We made it into our campsite in Mable Mountain Wilderness as dark arrived. The deep oranges still stained the sky behind us on the (now Caifornian) horizon, the blood red sun had been swallowed by mountains stacked in flat layers of ever lighter blues.
Getting into camp just at sunset is a fairly regular occurrence on the PCT, especially as days have become shorter because daylight means walking.
We allow ourselves enough time to go to the bathroom, sleep seven or so hours, brush our teeth, filter water, eat and rub our painful feet a bit but that’s about it. Every waking moment is walking.
In Washington we used to be quite slow risers and tended to get hiking around 8am after eating fancy oatmeal and dried fruit, and a coffee maybe.
Now we’re early risers, typically we get out in twilight and now we hike till dark. No more oatmeal, no more coffee. Now bars and caffeinated drinks mixes. So cliché.
A typical day on trail now begins half an hour before setting out with grunts and air mattresses squeaking. You scan the aches and pains. All there? Check. A new one? Sit up and stretch a bit as you eat a bar and drink something.
Once we’ve eaten first breakfast in our quilts, we break down the tent and roll up our pads, stuff everything in our packs. A quick stretch and maybe a cat hole digging later and we’re ready to go.
We head off and cover as many miles before the sun starts beating down, usually eating second breakfast on the move. Typically chatting and discussing the pros and cons of large mayonaise squeezey bottles in our foodbags or other similarly deep questions.
This particular morning, we had a large goal in mind, 31 miles coming out of Seiad Valley, California. The first 17 miles from our campsite is uphill and continuous but elevation profiles make it look more like a landscape of Mordor. It wasn’t so bad to be honest but it was basically like climbing Snowdon twice in a morning.
We walk and talk, we walk and joke we walk separately, we walk and listen to podcasts, we walk in silence, we walk and dance while listening to music then we break. Every five or so miles. I’m usually lagging behind.
When we break, we filter water and eat, hopefully in a spot that offers both comfort and vista. Usually it’s next to a stream or on a log next to a tree though. We put our feet up and stretch. Once the gummies are eaten, time to move on.
We walk more and deal with the sweltering heat of the afternoon, plastering on the sunscreen and donning hats. Enduring all too common burn areas and being thankful for tree cover shade. A quick shower by dumping two litres of ice cold water over our heads, snatching our breaths to help with the intense heat and we move on again.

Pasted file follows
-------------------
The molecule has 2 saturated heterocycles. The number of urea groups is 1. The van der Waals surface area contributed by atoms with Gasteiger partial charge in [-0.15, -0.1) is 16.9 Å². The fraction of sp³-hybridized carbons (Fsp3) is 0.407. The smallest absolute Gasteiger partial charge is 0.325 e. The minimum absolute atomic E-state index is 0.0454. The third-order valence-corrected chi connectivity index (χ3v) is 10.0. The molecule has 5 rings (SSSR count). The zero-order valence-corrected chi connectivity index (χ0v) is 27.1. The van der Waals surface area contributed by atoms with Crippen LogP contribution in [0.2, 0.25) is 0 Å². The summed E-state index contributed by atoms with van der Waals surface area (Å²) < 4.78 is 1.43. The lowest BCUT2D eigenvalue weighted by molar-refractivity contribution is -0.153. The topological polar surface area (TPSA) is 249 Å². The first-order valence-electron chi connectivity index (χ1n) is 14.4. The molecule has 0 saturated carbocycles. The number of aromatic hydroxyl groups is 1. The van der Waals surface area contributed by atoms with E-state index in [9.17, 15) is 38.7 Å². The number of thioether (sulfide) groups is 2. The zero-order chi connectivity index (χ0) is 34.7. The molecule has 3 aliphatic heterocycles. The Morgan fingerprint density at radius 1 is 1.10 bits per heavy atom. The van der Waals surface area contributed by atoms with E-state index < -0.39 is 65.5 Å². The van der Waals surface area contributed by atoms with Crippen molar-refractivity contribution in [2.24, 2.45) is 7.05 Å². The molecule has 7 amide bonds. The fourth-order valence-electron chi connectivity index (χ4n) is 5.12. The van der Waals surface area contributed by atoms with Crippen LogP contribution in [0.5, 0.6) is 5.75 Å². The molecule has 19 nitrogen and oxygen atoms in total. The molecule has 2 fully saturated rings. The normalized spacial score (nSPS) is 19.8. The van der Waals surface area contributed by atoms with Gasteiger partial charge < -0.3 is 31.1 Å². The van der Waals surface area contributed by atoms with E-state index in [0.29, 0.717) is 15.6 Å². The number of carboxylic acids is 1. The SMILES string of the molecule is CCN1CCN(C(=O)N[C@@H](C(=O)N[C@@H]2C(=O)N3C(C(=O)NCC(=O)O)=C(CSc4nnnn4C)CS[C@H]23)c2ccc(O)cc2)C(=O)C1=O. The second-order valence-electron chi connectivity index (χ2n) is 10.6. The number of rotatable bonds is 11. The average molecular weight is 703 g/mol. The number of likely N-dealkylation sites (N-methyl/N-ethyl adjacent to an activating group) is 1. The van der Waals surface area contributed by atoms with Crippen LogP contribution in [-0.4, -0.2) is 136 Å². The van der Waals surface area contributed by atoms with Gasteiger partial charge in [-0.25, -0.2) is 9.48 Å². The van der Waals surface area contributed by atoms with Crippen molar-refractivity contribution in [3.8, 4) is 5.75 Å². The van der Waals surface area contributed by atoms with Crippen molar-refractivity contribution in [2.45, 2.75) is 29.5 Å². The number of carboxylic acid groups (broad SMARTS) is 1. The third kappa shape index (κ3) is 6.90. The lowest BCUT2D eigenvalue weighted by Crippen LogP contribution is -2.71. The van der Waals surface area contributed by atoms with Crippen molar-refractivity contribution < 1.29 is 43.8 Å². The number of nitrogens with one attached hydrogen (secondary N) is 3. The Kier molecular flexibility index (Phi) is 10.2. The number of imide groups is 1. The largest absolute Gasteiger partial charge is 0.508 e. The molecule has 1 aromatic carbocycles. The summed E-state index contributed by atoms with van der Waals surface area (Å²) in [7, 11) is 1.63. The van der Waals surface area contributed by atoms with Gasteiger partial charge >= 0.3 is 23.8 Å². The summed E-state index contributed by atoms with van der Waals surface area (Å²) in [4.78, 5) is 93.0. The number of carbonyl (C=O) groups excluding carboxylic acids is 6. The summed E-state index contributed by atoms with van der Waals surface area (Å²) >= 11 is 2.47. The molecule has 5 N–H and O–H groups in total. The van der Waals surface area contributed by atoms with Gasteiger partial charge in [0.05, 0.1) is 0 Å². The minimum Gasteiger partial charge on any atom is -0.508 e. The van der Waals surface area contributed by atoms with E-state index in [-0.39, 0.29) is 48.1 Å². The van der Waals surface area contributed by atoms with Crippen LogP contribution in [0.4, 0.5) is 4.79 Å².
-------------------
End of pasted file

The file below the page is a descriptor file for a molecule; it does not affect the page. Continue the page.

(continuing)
After repeating this a few times, all too quickly, the sky darkens and the horizon lights up in an orange blur and we have almost reached our target. We find a spot to camp, wherever is closest, put up the tent, inflate the pads and start up the stove. A quick “yeah, we did it” and then we drift off to sleep, ready to continue on the same path in the morning.
It was drizzling as we came up the hill, but we felt buoyant. We were heading into Ashland, Oregon for our first day off in 11 days.
And then we saw him: a dog.
At first glance, we couldn’t tell if he was friendly or grumpy.
His head was lowered and he was standing in the middle of the trail. Either he was lost or blocking the way.
I held out my hand to give him a sniff.
He obliged and then I scratched behind his ear.
He greeted Jake, as well, looking forlorn.
He had the coat of a mutt but a collar told us he must have a home.
We looked around. Although that section of the trail was close to Interstate 5, we couldn’t see any houses nearby.
“Hello? Has anyone lost a dog?”
No one replied.
“Do you think he’s thirsty?” Jake asked.
We had filled up on too much water at a spring 12 miles back.
I grabbed my titanium dinner cup from the back pocket of my backpack, and Jake filled it with water. The dog sniffed the cup. He didn’t need water.
“Too bad we don’t have any food!” I said.
The dog wasn’t skinny but had the look of a someone looking for a snack.
Unfortunately, we had nothing left.
I had eaten my last Snickers bar (not really suitable dog food anyway) a couple of hours before. Jake has shared some of his last Snickers with me at lunch. All that we had in our food bags were empty ziplocks and trash.
It was about 4 pm. We were in the last miles of a 25-mile day. We were heading toward a side trail that would take us to a lodge and restaurant and freeway to Ashland.
So we walked on. The dog took a few steps in our direction. We hiked on and he ran to catch up.
Oh, well, I thought, we have a new friend.
Every so often, he stopped to mark territory, giving the impression he was familiar with the territory. Sometimes he even walked in front of us as if he were showing us the way.
We rounded the corner onto the side trail down the lodge and the freeway that would take us to Ashland. I was sure he would head back then. I looked back. He paused but continued following us.
The side trail sloped down steeply. At one point I felt a weight fall against my leg.
“Oh! He fell down!” I cried.
The dog’s legs had given out on the steep terrain and he had slid into my leg and trekking poles.
I started to worry. What are we going to do if we can’t find his owner? Big sections of the trail have bans on dogs. We knew a hiker who had a service dog, but that took paperwork and lots to training. I ran a few scenarios through my mind — none of them favorable. Then I put it out of my mind. “The trail provides.” The refrain I’ve heard so often since we started this hike flashed through my mind. A solution will present itself, I thought. I just don’t know what it is yet.
Within seconds, the dog was back on his feet again. We crossed a set of railroad tracks and had to redouble our steps as we momentarily followed the wrong trail. Through it all, man’s best bud trotted along behind us. I wondered if he, too, was imagining a new direction — abandoning his home for a life on the road with two homeless travelers. And then I remembered: he was a canine. He probably just thought we were going to feed him.